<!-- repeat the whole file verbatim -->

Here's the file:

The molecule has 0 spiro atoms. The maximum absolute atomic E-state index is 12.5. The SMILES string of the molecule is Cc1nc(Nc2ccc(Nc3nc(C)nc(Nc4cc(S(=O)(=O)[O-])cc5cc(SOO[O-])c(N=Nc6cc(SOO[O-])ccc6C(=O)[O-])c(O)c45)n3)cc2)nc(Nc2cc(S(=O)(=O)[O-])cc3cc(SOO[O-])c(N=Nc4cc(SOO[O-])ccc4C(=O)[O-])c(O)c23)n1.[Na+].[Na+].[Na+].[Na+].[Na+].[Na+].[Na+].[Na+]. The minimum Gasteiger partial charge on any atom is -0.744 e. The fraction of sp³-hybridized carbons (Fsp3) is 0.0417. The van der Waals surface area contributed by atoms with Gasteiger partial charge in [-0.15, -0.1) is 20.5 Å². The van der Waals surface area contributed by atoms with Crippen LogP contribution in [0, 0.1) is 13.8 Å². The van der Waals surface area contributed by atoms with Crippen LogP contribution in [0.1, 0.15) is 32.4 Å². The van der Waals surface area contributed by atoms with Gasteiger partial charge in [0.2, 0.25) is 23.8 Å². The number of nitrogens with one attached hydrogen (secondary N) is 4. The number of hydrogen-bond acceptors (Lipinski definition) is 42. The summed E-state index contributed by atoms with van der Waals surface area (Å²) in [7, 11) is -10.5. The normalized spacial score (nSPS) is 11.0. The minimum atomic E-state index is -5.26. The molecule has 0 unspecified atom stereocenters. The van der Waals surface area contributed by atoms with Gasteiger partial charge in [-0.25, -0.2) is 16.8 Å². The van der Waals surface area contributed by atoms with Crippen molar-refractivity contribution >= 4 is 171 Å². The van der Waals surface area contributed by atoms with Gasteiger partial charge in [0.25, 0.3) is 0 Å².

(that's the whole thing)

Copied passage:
The molecule has 0 spiro atoms. The maximum absolute atomic E-state index is 12.5. The SMILES string of the molecule is Cc1nc(Nc2ccc(Nc3nc(C)nc(Nc4cc(S(=O)(=O)[O-])cc5cc(SOO[O-])c(N=Nc6cc(SOO[O-])ccc6C(=O)[O-])c(O)c45)n3)cc2)nc(Nc2cc(S(=O)(=O)[O-])cc3cc(SOO[O-])c(N=Nc4cc(SOO[O-])ccc4C(=O)[O-])c(O)c23)n1.[Na+].[Na+].[Na+].[Na+].[Na+].[Na+].[Na+].[Na+]. The minimum Gasteiger partial charge on any atom is -0.744 e. The fraction of sp³-hybridized carbons (Fsp3) is 0.0417. The van der Waals surface area contributed by atoms with Gasteiger partial charge in [-0.15, -0.1) is 20.5 Å². The van der Waals surface area contributed by atoms with Crippen LogP contribution in [0, 0.1) is 13.8 Å². The van der Waals surface area contributed by atoms with Crippen LogP contribution in [0.1, 0.15) is 32.4 Å². The van der Waals surface area contributed by atoms with Gasteiger partial charge in [0.2, 0.25) is 23.8 Å². The number of nitrogens with one attached hydrogen (secondary N) is 4. The number of hydrogen-bond acceptors (Lipinski definition) is 42. The summed E-state index contributed by atoms with van der Waals surface area (Å²) in [7, 11) is -10.5. The normalized spacial score (nSPS) is 11.0. The minimum atomic E-state index is -5.26. The molecule has 0 unspecified atom stereocenters. The van der Waals surface area contributed by atoms with Gasteiger partial charge in [-0.25, -0.2) is 16.8 Å². The van der Waals surface area contributed by atoms with Crippen molar-refractivity contribution >= 4 is 171 Å². The van der Waals surface area contributed by atoms with Gasteiger partial charge in [0.25, 0.3) is 0 Å².